By ERIN KIM
This year, UHS welcomes Dr. Frank Tocco (Principal), the new DHH interim principal. He has been working in this position since August and plans to continue for a few more months. Although Tocco will only be at UHS temporarily, he still has much to offer during his term, including his four decades of experience in education and leadership.
As a trained educational psychologist, Tocco did not expect to work in deaf education at first. He said he learned sign language “much like many of the students at University High take sign language on campus here.” During his time at a children’s hospital, he developed a deeper fascination with the unique culture of the deaf community and wanted to further work with DHH youth. Throughout his work in Los Angeles and his graduate and postgraduate work at the University of Southern California, “the deaf and hard of hearing element was always in the back of my mind,” said Tocco.
After teaching and administrating at various schools in the Los Angeles County and Orange County Departments of Education, Tocco eventually retired, and was asked to oversee the deaf program at UHS. Being an educator is a “satisfying and rewarding profession,” according to Tocco, “and it’s exemplified by my coming here. I have felt so welcomed here that I can’t tell you how much I’ve missed the excitement of a school environment.” He is especially appreciative of this opportunity to revisit education as he works alongside some of his former students who are now teachers and staff at UHS, including Mr. Ryan Itchon (Counselor).
Alongside his job at UHS, Tocco also teaches at California State University Long Beach in educational psychology and child development in order to “keep abreast with the many changes in our culture.”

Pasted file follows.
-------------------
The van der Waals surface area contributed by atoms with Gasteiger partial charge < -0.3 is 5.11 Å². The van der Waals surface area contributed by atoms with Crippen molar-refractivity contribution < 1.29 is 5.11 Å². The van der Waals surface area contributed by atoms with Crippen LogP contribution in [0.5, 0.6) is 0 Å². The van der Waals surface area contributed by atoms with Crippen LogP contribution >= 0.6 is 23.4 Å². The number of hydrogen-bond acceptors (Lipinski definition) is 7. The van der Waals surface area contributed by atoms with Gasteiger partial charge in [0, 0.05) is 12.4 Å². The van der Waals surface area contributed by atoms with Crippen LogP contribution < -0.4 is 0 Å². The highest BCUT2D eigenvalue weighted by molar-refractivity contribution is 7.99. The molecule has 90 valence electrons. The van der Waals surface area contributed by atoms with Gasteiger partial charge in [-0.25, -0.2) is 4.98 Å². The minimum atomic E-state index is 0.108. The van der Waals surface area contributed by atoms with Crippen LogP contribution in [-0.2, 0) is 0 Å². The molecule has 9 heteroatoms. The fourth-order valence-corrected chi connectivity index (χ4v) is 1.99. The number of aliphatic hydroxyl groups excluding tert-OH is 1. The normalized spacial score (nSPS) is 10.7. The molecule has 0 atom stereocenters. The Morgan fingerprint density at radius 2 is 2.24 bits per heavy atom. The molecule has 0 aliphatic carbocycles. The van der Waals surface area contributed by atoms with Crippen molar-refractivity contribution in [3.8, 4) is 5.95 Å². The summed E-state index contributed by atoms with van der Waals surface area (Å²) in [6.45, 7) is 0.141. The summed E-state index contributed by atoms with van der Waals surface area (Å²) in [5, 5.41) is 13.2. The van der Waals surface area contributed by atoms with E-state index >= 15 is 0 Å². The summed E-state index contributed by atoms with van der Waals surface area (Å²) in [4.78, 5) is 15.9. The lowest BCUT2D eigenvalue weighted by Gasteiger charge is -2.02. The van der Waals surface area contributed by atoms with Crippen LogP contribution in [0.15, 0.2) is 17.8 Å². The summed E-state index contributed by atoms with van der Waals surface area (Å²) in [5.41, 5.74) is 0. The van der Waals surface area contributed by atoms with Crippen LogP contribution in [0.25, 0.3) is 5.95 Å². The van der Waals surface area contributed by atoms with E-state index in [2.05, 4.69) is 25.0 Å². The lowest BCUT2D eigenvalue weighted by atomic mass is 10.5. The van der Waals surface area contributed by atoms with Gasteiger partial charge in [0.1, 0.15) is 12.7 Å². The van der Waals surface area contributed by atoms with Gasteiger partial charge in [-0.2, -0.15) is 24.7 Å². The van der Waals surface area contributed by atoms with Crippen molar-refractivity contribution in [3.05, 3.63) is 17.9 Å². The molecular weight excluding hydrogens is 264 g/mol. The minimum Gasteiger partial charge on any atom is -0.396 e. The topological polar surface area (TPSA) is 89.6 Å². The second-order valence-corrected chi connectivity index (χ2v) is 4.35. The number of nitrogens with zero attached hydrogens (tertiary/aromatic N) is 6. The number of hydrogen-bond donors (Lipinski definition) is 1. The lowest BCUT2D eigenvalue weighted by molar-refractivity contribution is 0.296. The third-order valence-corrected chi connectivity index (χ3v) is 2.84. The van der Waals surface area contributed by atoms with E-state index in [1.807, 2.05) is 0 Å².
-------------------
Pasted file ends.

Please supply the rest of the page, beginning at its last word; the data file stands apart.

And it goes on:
As Tocco is expected to be at UHS for only a few more months, he does not plan to make any major changes in the DHH program. He remains, however, determined to help the staff “continue to develop expertise in the field of deaf education and to help students be the best that they can be.”
Tocco claims the deaf community “truly is a culture. University High School has a culture, and to merge the two cultures as best as possible would be my motivation.”
On his education philosophy, Tocco believes that “it’s a process whose goal is to help our students become positive, independent citizens that can contribute to the community we live in.”
Although Tocco is clearly dedicated to his work, he does not forget to make time for himself. “I try to enjoy life. I really do,” said Tocco. Because he has family located all over the country and overseas, he finds himself making frequent trips to New York and Italy, where he relaxes in a small beach town and enjoys homemade Italian dishes. In addition, he is passionate about giving back to his community. He is an active participant in service projects throughout the state, a contributor to the L.A. Music Hall and Hollywood Bowl and an avid runner.
“I appreciate the opportunity and welcomeness presented to me by my colleagues at the Orange County Department of Education and at University High School, Venado Middle School and Orange Coast College,” said Tocco.